And the whole thing is such an amazing cycle.  Death, resurrection, death, resurrection.  I'm guessing that the dry and rainy seasons could create the same thing for Africa, but it doesn't hit me the same way (probably because I'm not farming.  And I'm an American).  But every spring feels like the first spring.  Like, even though the season has never failed to come, part of me didn't believe it would come this year.  That, this year, it would just stay gray and cold.  But it doesn't.  And so, if we're wise, we're continually celebrating the season that is before us, because it hasn't been here long, and it won't be long before it's gone again.

It's a beautiful image, both for what it is, and also for what it can teach us.

Happy Summer.


One World Futbol Story

One World Futbols are a huge hit here at Kibuye.  These ultra-durable soccer balls are made by a company with a mission to give them away in places like Kibuye.  A young patient of Jason's, pictured below after several operations on his left leg, is forever changed and thankful.  One World Futbol's website published the story. You can click here to see the short story of this remarkable boy's experience with Kibuye Hospital and a One World Futbol.


Teaching and Learning

(By Alyssa)

Sad to say goodbye to this great group of peds interns who have been working with me for the past 2 months. They have certainly made my job easier as they have worked hard, studied diligently, and cared for patients compassionately. And I was especially proud of them today as they rose to the challenge of teaching nutrition to our malnutrition service. Fifty to seventy patients continue to come to the hospital twice per week for our outpatient malnutrition program. These children suffer from hair loss, swelling, apathy, skin changes, and other evidence of both acute and chronic malnutrition. And in this country with extreme poverty and a falling economy due to the political situation, it’s hard to know how to teach the mothers about foods that are both nutritious and affordable. Most of the medical students grew up in the city in more affluent families, so it can sometimes be difficult for them to relate to our rural, impoverished patient population. But they related admirably today. They had previously researched what foods were available in the community and for what price and then they asked questions while they taught the mothers about the foods included in a balanced diet. Protein is the hardest food for these patients to find as was confirmed today. Only two or three mothers raised their hand when asked if they could buy eggs for their children (eggs cost 10 cents each) and few had access to milk. But many could buy the tiny salted fish that come from Lake Tanganyika, so that was helpful to discover. Peanuts are also readily available. The mothers asked questions as well such as whether to add salt during or after cooking or what kind of oil to use. It was great to see them engaged and responsive to the presentation. I do hope for more for these precious patients - more food, more education, more growth, more opportunities - but I’m thankful today for the hope for the future reflected in the medical students as they taught, learned, and cared thoughtfully in a challenging situation.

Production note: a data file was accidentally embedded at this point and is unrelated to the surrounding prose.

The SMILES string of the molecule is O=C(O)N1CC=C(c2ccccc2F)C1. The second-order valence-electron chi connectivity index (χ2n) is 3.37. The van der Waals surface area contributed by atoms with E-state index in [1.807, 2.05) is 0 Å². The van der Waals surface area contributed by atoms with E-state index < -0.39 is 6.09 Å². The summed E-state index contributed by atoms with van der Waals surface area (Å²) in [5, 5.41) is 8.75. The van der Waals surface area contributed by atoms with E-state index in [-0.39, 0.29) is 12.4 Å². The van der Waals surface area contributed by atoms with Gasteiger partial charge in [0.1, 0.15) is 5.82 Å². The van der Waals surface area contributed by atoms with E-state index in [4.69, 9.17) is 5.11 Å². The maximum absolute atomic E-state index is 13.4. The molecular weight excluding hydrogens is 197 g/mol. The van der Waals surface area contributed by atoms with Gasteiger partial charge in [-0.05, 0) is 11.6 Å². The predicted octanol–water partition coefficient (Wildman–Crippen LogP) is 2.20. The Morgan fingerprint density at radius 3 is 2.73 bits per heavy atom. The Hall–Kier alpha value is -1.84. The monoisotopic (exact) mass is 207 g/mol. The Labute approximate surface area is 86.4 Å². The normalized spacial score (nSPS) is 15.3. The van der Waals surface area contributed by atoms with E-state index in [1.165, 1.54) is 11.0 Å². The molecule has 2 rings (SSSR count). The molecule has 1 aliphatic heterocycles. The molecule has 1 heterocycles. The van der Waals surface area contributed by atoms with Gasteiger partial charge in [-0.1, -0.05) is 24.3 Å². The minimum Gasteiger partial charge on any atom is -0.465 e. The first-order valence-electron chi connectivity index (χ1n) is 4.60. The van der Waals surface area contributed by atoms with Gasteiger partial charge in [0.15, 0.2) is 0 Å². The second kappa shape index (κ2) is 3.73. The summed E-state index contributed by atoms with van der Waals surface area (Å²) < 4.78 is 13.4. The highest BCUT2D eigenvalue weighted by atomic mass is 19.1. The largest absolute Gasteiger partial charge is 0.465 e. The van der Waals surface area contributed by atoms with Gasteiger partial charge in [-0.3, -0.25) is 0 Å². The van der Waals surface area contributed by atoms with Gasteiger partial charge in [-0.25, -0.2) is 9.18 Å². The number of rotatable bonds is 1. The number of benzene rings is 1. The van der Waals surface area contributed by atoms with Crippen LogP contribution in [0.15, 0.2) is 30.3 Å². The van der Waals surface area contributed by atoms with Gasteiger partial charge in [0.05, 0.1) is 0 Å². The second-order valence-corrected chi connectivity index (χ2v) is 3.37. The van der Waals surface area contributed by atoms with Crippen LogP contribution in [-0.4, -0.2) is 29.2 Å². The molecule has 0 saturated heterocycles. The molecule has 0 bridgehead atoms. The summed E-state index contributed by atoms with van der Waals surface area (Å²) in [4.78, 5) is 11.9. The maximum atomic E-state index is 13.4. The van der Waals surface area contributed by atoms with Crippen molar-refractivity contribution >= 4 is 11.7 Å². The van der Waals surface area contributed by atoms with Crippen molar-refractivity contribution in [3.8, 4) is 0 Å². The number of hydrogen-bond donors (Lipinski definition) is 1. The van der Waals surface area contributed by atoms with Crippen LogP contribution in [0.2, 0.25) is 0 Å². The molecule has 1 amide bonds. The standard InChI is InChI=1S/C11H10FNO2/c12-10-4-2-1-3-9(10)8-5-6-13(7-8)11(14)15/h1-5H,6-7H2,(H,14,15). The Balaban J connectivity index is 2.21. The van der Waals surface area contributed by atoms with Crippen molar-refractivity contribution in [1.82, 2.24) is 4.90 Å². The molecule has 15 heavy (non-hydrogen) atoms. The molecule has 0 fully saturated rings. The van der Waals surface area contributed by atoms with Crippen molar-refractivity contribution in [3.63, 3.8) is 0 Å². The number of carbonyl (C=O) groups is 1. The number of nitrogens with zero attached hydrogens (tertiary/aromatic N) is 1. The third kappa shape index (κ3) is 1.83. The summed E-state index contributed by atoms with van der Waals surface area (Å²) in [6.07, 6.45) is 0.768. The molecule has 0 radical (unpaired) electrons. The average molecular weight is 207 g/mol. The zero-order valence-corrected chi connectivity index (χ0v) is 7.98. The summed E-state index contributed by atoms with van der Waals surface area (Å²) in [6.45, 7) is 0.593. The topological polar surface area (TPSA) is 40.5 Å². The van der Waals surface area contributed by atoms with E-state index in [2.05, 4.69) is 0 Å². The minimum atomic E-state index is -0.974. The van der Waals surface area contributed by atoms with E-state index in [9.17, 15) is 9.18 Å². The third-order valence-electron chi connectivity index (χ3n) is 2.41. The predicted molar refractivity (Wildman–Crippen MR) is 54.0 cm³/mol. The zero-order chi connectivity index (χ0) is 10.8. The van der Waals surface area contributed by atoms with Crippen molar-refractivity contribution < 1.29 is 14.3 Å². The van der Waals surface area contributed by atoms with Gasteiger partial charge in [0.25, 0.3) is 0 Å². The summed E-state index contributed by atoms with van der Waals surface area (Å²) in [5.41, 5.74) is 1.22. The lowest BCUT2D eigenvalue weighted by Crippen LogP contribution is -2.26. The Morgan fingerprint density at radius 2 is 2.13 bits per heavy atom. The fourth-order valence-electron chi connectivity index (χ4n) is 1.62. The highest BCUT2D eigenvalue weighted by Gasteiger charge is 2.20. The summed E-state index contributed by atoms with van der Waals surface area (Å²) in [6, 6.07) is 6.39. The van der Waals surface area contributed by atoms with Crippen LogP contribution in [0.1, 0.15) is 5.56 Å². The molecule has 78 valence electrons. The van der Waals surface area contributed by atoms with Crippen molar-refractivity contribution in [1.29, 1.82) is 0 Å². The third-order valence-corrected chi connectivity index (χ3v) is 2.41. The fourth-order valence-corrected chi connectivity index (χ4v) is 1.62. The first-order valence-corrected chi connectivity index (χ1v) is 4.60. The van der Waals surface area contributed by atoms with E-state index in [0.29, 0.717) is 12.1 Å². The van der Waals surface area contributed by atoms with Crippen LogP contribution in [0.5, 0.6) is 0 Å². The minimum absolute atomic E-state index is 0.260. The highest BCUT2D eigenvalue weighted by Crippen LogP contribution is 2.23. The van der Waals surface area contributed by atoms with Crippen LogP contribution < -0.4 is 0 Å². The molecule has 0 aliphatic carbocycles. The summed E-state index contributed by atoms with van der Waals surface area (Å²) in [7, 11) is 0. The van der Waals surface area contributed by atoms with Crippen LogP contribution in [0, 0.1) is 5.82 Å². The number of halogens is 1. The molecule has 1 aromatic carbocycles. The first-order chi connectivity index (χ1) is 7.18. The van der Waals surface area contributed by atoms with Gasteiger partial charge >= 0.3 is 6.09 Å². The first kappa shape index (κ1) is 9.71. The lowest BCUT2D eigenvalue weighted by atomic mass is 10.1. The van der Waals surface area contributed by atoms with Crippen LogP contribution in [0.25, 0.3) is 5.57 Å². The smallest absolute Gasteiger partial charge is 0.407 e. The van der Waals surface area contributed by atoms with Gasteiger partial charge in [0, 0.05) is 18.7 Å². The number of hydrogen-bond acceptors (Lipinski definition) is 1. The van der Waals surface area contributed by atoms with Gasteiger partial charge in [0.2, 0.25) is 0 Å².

Happy Wedding Day!

Saturday, July 18, marked a historic day for the McCropders.  For the first time ever, our team added a teammate through marriage!  (usually we just grow by having kids)  Carlan married Michelle Rose, a sweet piano teacher from southern California who had come out to visit us (him) at Kibuye last January.  We are all so excited for both of them.  Flying back to the US from Burundi for the wedding would have been rather cost prohibitive, but fortunately there were a number of us in the US on HMA or vacation, so there was a nice turnout at the wedding.  It was great to have a Burundi reunion with the Sunds, Bonds, Cropseys, McLaughlins, and Abraham.

Not to be outdone, the half of our team still at Kibuye sent their own greetings.  They posted a bunch of photos on Facebook of all the many Burundians and muzungu who held up a "congratulations" poster for Carlan and Michelle.  A collage of those photos was featured in the slide show playing behind the bride and groom's table.  

AND the Kibuye folks made their own "wedding cake" to celebrate! :)  They were probably eating it a few hours before the bride walked down the aisle.

We will miss Carlan (and Michelle) for these next months as they enjoy married life and reapply to Serge.  They will hopefully be joining us again at Kibuye, but not for awhile.  In the meantime, many prayers and blessings go out to the new couple!  


The Beauty of Africa

by Rachel

I think what surprises so many people when we talk about Burundi, or when they arrive at Kibuye after hours of travel to visit us, is how beautiful our home is.  Seventy degrees, almost all the time.  Green rolling hills, lush fields, banana trees, colorful flowers.  The people we live and work with are also beautiful.  Not just physical beauty, but the beauty of surviving and prevailing and finding joy in sometimes less than joyful circumstances.  The old lady who shows a smile with no teeth.  Shy, rag-clad children, giggling as they roll an old tire along the ground with a stick.  A church packed full of myriads of brightly colored dresses on its faithful attenders.

It's a balance for us, one we have tried hard to strike, between showing the immense poverty and sadness and need all around us, without giving a false impression that there is only tragedy, only grief, only darkness all around.  It's what is easier to write about, sometimes.  But I came across an article on Facebook the other day, how Africans are fighting back against the stereotypical image of Africa as a famine stricken desert full of empty eyed, gaunt orphans.  Real Africans from a variety of countries are sharing images of the Africa that they know, an Africa most are surprised to find exists. I can't recommend the website per se (so if you visit, know that there are some bizarro links along the top and sides) but the article is great.   Click here if you're interested.